HANNAH Livingston is an assistant producer for Glasgow-based independent TV production company, Firecrest Films. She was a BBC News trainee where she worked on the original Jimmy Savile investigation for Newsnight. She joined Firecrest in May last year, working on films for Dispatches, Panorama and Channel 4 News.
She submitted this on Tuesday, April 9.
What exactly is it that you do?
It’s my job to find, develop and produce original news and current affairs stories for TV – stories you’ve never heard of before that can make it to ‘front pages’. These are usually stories that are difficult to tell and to uncover. People might be reluctant to talk, information deliberately obscured or hidden and there are often challenging legal problems.
In the wider scheme of things, I’m also trying to think of new ways to tell those stories so that they are interesting for viewers. It’s not a natural combination of skills, having to be, at one and the same time, a fact-driven journalist and also a visually creative thinker. It can be hard to strike the right balance.
What did your working day today or yesterday comprise?
First, I reviewed some notes I’d taken from a conversation I had with a charity on Friday and realised some of the data they had given me didn’t have sources. The report was embargoed so I had to ring the charity’s policy advisor to check where they’d got their figures from.
Nicole, Firecrest’s executive producer, and I hadn’t seen each other in a week as we’d been working in the different parts of the country. We went for a meeting over coffee to leave the two other people working on a Panorama programme in the office, in peace.
Nicole and I caught up on where we were with each project we’re developing. We had thought we might be able to expand a story we’re working on into a half-hour film but we both agreed expanding it felt unnatural, so we decided to keep it as a short, ten-minute investigation instead.
Nicole needed a factual briefing for a second story with detailed statistics so she could re-write a proposal. This is for a potential Channel 4 Dispatches film. And on a third story, an investigation for Channel 4 News, we’d gathered a big long list of names for corroboration purposes and we had to find numbers then ring those people that day.
When we got back to the office, I started pulling together the information for Nicole. This meant condensing details I’d gleaned from a number of off-the-record conversations, notes from interviews with academics, getting facts from unpublished research I’d been given and pulling apart a Parliament briefing paper. Then I rang up an union leader to arrange a meeting with him the next day.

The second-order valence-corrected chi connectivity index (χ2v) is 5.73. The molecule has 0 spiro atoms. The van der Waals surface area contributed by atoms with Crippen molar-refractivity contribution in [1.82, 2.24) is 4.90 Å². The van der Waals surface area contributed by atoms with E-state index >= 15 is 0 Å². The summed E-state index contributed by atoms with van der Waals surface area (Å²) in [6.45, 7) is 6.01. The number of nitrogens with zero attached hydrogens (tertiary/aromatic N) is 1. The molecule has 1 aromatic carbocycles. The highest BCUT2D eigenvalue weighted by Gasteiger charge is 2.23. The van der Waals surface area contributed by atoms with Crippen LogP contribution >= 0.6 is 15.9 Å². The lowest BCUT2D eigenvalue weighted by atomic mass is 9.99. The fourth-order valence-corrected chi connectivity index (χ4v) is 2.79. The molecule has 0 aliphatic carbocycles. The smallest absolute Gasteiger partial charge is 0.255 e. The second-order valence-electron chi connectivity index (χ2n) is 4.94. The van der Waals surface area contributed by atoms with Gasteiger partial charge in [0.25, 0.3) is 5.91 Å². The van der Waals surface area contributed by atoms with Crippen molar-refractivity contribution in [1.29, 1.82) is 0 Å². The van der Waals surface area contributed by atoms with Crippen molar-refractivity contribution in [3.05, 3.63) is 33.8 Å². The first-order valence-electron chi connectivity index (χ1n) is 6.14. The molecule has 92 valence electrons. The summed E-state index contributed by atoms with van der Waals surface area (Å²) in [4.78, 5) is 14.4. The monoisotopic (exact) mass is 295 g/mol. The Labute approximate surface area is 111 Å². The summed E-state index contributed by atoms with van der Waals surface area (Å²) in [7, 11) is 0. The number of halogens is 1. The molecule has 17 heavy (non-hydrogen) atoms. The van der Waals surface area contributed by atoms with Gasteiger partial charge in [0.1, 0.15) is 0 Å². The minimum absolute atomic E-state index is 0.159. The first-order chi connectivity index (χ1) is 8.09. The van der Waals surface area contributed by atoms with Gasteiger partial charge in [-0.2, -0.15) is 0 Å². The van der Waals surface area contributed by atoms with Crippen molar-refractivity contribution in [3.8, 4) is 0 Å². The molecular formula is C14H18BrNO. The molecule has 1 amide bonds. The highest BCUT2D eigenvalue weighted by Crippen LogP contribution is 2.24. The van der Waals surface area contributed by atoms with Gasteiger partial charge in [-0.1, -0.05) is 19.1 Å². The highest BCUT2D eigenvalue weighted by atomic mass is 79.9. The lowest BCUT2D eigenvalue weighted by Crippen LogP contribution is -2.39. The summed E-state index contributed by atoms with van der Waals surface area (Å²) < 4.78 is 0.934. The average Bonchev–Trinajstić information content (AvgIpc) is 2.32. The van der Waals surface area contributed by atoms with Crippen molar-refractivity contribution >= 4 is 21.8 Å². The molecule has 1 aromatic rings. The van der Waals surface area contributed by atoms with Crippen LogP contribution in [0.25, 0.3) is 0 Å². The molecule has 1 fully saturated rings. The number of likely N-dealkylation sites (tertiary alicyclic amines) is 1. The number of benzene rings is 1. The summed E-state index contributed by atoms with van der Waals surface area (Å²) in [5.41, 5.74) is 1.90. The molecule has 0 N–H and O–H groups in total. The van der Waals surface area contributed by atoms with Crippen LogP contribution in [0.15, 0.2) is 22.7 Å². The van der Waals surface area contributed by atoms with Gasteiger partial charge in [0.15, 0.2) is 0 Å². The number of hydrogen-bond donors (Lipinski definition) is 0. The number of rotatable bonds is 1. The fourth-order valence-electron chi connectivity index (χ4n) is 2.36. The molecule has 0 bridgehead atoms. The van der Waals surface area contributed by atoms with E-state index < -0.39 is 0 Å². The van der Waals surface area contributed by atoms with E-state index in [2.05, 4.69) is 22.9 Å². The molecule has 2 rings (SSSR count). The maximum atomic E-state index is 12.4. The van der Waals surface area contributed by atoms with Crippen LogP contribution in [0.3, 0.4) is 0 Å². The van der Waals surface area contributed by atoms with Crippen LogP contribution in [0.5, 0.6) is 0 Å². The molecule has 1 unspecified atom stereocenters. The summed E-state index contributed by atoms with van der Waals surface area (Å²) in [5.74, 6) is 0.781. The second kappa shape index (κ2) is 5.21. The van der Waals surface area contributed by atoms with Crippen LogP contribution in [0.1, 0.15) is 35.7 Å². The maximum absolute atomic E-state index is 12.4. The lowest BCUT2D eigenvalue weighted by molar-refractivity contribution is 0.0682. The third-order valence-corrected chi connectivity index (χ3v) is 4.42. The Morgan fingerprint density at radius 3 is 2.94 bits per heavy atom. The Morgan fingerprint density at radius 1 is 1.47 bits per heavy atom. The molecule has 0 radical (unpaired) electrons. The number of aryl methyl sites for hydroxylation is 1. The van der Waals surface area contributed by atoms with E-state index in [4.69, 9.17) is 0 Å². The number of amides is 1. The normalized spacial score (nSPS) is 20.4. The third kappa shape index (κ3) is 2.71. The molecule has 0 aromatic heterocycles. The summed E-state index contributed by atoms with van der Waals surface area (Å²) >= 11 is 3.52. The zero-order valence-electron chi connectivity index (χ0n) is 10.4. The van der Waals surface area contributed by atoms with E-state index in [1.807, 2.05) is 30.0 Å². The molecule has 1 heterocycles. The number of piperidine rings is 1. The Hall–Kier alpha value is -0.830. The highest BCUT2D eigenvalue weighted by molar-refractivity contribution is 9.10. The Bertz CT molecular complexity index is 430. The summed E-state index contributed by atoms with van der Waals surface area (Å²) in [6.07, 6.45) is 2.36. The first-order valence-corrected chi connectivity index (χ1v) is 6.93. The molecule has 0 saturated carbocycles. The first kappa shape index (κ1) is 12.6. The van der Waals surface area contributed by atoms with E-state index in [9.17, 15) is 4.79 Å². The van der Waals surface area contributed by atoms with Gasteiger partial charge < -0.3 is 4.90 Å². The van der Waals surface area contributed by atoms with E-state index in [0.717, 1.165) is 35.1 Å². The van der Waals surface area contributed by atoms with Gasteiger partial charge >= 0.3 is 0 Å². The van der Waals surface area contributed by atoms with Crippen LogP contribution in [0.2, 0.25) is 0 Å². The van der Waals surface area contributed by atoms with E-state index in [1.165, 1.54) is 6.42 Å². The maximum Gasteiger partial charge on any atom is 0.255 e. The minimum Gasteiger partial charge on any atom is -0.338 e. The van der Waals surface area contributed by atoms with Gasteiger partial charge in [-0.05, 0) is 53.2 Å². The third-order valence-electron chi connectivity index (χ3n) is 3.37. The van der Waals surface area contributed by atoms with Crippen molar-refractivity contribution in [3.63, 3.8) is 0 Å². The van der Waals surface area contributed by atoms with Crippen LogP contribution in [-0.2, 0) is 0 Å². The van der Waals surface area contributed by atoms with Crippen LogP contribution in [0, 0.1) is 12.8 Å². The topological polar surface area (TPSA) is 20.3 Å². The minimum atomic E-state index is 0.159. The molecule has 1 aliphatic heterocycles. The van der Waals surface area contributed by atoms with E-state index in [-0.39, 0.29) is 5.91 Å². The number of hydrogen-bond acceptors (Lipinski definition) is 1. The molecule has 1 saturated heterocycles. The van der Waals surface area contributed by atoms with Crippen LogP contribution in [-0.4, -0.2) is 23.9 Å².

Lunch came with the news that Margaret Thatcher had died.
For the rest of the afternoon I found and spoke to people who could corroborate the Channel 4 News story. Then, in the evening, I read a series of trade articles.
And then I wrote this.
How different or similar was it to your average working day?
In terms of days in the office, it was a fairly average day. I’m in the office three or four days a week and the types of story I look into can vary massively – from political scandal, to failing schools or shady corporate practices. I’ll usually spend around a month developing each individual story but we’ll have at least four on the go at any one time.
The dynamics of daily work completely change, however, when we’re in production. I quite often have to jump on a train at a couple of hours’ notice to anywhere in the country. I could be sent off to film with a reporter and cameraperson, or told to go out self-shooting, door-knocking or sent to interview people myself.
Gradually, more people become involved, with more people to satisfy: the commissioner, the lawyer, executives from the channel. The pressure gets ramped up, but that’s when you really get to test your mettle.
How different or similar is your average working day to when you started in post?
I started in daily news, which I find quite different to what I do now. There’s a lot that crosses over in terms of having the news judgement and ability to spot a story. But I find that documentaries are made in quite a different way: a lot more thought goes into how the half-hour will look and feel as an individual visual experience.
With daily news, I was fitting the stories of the day into specific slots. I needed enough news to fill a bulletin at a specific time, I followed things as they happened and newslines would present themselves. I did enjoy news, especially on days where something big happened. But there were a few times when I felt I was only scratching at the real story beneath. What I love about what I do now is that I’m given the time to look at the ‘big picture’.
How do you see the job evolving?
The job I do isn’t unique and has lasted for a very long time. I think it’ll still be here for a long time to come. The only things that could change are where the films get broadcast and the resources we use to get stories. But the core skills of generating stories, getting people to speak to you and making sure it all stacks up will always be the same.
What gives you most job satisfaction?
The biggest thrill is that moment when you find something completely new that has the potential to become big news. Nothing beats that feeling and it gives me a lot of job satisfaction because, at its best, journalism has the power to change things for the better.